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Orlando Memory month at Winter Garden Library

Tuesday, February 12, 2013

West Orange Times

Citizens share memories through library program
By Cindy Baker

Memories of parents and grandparents moving into West Orange County, days of youth and the development of downtown Winter Garden are just a few of the topics that West Orange County residents have talked about during videotaped interviews for the Orlando Memory online project. The project was developed by the Orange County Library System.

Orlando Memory is a community-based digital archive designed to capture and preserve the stories, images and memories of the Orlando community.

Photo of Joan McSween, OCLS Librarian
Joan McSween, OCLS Librarian

According to Joan McSween, librarian at the Winter Garden Branch of the OCLS, Orlando Memory involves two components on the Internet. Interviews of citizens relaying their memories are put onto YouTube under Orlando Memory. Viewers can also  look at historical pictures, newspaper articles and narratives that have been provided by interview participants here at

McSween said the project is “a way to keep the memories alive within the community.”

She interviewed numerous community members at the library branch in December, and their interviews have been posted to YouTube. McSween said there is no deadline, however, as to when other West Orange County residents can go into the library to have their memories videotaped. The library is located at 805 E. Plant St.

Annie King Morris, Katherine Hall Watford, Fred Shepherd, Myra Kinnie, Jack Quesinberry and David Stanford are a few citizens of West Orange County who have been interviewed and can be seen on the Orlando Memory YouTube channel.

King was born and raised in Winter Garden.

“My grandfather moved to Winter Garden in the early 1920s, and he brought his family among which was my father, Joseph Edward King Jr. In the meantime, a beautiful little girl from Edison, Ga., moved to Winter Garden. Those two met and became Joe and Eddie May King, and from that union there were eight children n four boys and four girls.”

Watford said that she came to live in Winter Garden in the 1930s.

“That was because my dad became chief of police here in Winter Garden, and so we lived up over the City Hall. There were six cells below my bedroom. That was a fun time.”

Shepherd was born in Winter Garden and lived in the city most of his life except for the few times he moved away because of his dad’s work.

“When I was in second grade, [my family] moved me back to Winter Garden. So I came back home, I guess you could say I started in the elementary school, which was located on South Main Street. Mrs. Brock was principal, so I went to school there from the second grade to the sixth grade.

“Then after that I went to Lakeview. I graduated from Lakeview High School in 1948. Consequently those are some very good memories.”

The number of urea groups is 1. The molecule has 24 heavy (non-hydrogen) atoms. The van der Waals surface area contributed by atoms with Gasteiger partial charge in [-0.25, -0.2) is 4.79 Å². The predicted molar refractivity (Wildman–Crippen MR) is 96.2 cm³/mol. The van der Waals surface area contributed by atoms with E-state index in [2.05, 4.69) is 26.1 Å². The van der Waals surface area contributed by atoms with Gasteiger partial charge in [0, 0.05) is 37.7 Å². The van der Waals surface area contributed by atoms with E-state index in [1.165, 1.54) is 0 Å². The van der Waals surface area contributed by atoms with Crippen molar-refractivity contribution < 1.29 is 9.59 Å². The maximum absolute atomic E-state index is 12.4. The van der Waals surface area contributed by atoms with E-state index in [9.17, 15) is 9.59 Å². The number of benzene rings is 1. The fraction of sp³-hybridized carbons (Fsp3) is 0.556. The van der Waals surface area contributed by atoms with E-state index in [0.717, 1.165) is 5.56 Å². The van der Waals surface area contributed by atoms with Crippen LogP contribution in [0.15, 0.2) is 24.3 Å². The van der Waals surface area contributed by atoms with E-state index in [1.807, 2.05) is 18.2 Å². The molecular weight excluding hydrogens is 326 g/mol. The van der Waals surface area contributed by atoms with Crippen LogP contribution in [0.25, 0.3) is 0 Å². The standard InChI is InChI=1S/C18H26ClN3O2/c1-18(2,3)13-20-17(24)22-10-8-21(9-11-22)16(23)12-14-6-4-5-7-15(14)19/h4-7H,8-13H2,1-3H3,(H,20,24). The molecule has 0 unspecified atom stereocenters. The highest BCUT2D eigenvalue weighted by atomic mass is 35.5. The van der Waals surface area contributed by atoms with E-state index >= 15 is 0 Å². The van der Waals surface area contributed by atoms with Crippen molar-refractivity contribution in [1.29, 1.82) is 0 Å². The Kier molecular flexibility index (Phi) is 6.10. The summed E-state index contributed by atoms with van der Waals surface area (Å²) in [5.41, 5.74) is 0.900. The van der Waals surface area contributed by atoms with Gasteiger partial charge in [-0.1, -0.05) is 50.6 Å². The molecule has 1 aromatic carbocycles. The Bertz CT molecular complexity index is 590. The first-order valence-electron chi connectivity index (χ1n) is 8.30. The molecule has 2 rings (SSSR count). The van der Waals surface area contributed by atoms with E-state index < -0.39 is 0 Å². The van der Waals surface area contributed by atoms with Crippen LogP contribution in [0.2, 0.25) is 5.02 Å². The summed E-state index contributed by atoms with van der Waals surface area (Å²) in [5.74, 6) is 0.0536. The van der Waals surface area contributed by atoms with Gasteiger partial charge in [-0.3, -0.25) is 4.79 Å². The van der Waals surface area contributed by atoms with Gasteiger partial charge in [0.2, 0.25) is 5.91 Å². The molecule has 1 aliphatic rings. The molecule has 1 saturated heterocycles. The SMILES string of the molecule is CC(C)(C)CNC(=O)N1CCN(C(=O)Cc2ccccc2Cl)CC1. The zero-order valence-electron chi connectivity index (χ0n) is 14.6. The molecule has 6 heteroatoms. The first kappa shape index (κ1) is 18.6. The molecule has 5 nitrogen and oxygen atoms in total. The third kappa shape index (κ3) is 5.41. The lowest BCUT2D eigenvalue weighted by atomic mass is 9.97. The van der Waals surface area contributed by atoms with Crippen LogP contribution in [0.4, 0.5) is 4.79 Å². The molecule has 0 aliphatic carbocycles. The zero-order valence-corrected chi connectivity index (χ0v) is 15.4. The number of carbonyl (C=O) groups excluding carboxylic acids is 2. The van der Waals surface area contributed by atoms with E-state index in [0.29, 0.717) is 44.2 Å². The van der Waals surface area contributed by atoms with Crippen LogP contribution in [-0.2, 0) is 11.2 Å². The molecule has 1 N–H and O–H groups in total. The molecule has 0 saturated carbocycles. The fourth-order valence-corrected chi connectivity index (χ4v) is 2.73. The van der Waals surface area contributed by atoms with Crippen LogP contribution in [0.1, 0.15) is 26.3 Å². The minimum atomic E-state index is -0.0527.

Kinnie of Ocoee said she enjoyed growing up in Ocoee.

“We had fun. We went to Fish Lake, which is now Lake Olympia. That was our favorite place to swim because it has the great sandy bottom….I also enjoyed Winter Garden.”

Quesinberry related his time as mayor of Winter Garden.

“I was mayor of Winter Garden from 1991 to 2007, so I served 16 years and four months. But it was enjoyable being the mayor.

First, I was on the Planning and Zoning board for 10 years…..I won the [mayoral] election in ’91 and, like I’ve always said, I didn’t run to be a politician. I ran to be a public servant, and I helped a lot of people get little things done. Just because of being a contractor, I knew what to do in the building department….and was able to help them. So it’s just been a pleasant ride to be in Winter Garden.

“We spent about four and a half million [dollars] on downtown on the infrastructure — the lighting, the brick and everything. I want to point out it was grants. There are so many grants out there. When you’re rebuilding a nice city like we’ve got, we used very little of the General Fund….We dedicated the hotel, and it was refurbished. We put the clock tower in. We put in the pool, or the little fountain, and the gazebo. So much of that we did in the year 2003, and that year was our 100th year as a city.”

Stanford talked about how his family came to Winter Garden.

“My great-great-grandfather was Judge [Gamble] Speer, who came down in the Oakland area in about 1850, something like that. He dug the canals that connected Lake Apopka to Lake Dorr to Lake Eustis to the Ocklawaha River. So you could bring steamboats all the way down to Oakland, which was as far south as you could come before Orlando was born….There were no railroads….

Our great-great-grandfather founded our church, Oakland Presbyterian Church. We just celebrated our 125th anniversary, and he was instrumental in getting the Orange Belt Railroad in coming to Oakland.”

Members of the public are invited to participate in the “I Love Ocoee” history event that will take Feb. 18-22 at the West Oaks Library in Ocoee at 1821 E. Silver Star Road. Library staff will videotape interviews as to why someone loves Ocoee, and the interviews will later be posted onto the Orlando Memory site at Participants need to come prepared to share their story or bring a photograph, document or souvenir that highlights Ocoee history.

To schedule an interview, call 407-835-7318 or inquire at the West Oaks Library customer service desk.


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